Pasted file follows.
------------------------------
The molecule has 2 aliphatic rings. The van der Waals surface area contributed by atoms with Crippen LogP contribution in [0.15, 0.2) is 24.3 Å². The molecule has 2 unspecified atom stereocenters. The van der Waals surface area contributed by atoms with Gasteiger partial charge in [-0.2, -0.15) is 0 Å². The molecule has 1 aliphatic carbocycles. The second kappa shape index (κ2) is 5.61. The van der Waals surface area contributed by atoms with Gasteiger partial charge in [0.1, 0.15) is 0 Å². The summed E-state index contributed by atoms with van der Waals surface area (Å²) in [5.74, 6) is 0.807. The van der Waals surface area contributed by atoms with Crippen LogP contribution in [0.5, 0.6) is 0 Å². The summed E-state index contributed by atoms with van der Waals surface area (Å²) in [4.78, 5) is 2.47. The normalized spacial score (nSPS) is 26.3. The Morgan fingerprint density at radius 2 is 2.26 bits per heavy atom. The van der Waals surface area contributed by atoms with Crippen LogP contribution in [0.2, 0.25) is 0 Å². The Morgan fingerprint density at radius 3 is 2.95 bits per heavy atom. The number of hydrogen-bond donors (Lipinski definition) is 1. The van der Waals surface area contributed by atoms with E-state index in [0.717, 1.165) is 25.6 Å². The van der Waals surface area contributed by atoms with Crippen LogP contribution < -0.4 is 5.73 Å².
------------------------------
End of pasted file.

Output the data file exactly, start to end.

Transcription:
The molecule has 2 aliphatic rings. The van der Waals surface area contributed by atoms with Crippen LogP contribution in [0.15, 0.2) is 24.3 Å². The molecule has 2 unspecified atom stereocenters. The van der Waals surface area contributed by atoms with Gasteiger partial charge in [-0.2, -0.15) is 0 Å². The molecule has 1 aliphatic carbocycles. The second kappa shape index (κ2) is 5.61. The van der Waals surface area contributed by atoms with Gasteiger partial charge in [0.1, 0.15) is 0 Å². The summed E-state index contributed by atoms with van der Waals surface area (Å²) in [5.74, 6) is 0.807. The van der Waals surface area contributed by atoms with Crippen LogP contribution in [0.5, 0.6) is 0 Å². The summed E-state index contributed by atoms with van der Waals surface area (Å²) in [4.78, 5) is 2.47. The normalized spacial score (nSPS) is 26.3. The Morgan fingerprint density at radius 2 is 2.26 bits per heavy atom. The van der Waals surface area contributed by atoms with Crippen LogP contribution in [0.2, 0.25) is 0 Å². The Morgan fingerprint density at radius 3 is 2.95 bits per heavy atom. The number of hydrogen-bond donors (Lipinski definition) is 1. The van der Waals surface area contributed by atoms with E-state index in [0.717, 1.165) is 25.6 Å². The van der Waals surface area contributed by atoms with Crippen LogP contribution < -0.4 is 5.73 Å².